Journal:Archives of Physical Medicine & Rehabilitation
Year, Volume, Issue, Page(s):08, 89, , 1887-1892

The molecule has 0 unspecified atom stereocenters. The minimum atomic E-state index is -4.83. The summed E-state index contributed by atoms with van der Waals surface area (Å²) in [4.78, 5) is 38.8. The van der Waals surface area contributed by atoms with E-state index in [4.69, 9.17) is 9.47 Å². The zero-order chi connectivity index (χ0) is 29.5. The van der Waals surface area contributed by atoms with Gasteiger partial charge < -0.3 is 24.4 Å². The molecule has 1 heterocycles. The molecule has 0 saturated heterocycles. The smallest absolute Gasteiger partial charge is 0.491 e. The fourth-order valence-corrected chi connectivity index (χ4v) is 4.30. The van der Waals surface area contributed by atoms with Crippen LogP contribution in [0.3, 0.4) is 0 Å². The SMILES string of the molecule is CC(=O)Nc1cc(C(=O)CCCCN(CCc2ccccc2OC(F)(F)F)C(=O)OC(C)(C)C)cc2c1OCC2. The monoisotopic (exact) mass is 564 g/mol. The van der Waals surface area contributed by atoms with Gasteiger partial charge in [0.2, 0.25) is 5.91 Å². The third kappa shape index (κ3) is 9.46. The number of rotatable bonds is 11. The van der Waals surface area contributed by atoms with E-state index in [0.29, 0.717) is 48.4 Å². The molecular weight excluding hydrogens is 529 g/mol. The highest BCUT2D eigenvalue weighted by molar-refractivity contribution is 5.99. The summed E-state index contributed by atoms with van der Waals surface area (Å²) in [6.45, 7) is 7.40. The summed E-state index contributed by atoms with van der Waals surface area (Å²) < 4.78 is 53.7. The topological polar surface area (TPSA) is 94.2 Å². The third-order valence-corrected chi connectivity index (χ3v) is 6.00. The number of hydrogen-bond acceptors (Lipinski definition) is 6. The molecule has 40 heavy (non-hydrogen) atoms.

OBJECTIVE: To examine the temporal relationship between self-reported injury-related functional limitations and depressive symptomatology after traumatic brain injury (TBI). DESIGN: A longitudinal cohort study with 3 evaluation points. SETTING: A level I trauma center. PARTICIPANTS: Adolescents and adults (N=135) with complicated mild to severe TBI (72% had complicated mild injuries) who were recruited within 24 hours of injury and then completed the measure at all 3 time points. INTERVENTIONS: Not applicable. MAIN OUTCOME MEASURES: Sickness Impact Profile and Center for Epidemiological Studies-Depression Scale. RESULTS: Individuals who reported more depressive symptomatology consistently endorsed more injury-related difficulties, showing the strong relationship between depression and perceived psychosocial functioning. Examination of these relationships over time revealed that increased depressive symptomatology follows higher levels of perceived injury-related changes but that reports of injury-related changes are not associated with earlier depression. These findings suggest a unidirectional temporal relationship between these variables. CONCLUSIONS: Perceived changes in daily functioning appear to influence emotional well-being over time after TBI. However, depressive symptoms do not appear to negatively impact individuals' perception of later functioning. These results further our understanding of the complicated relationship between these variables and may have important implications for treatment of depression after TBI.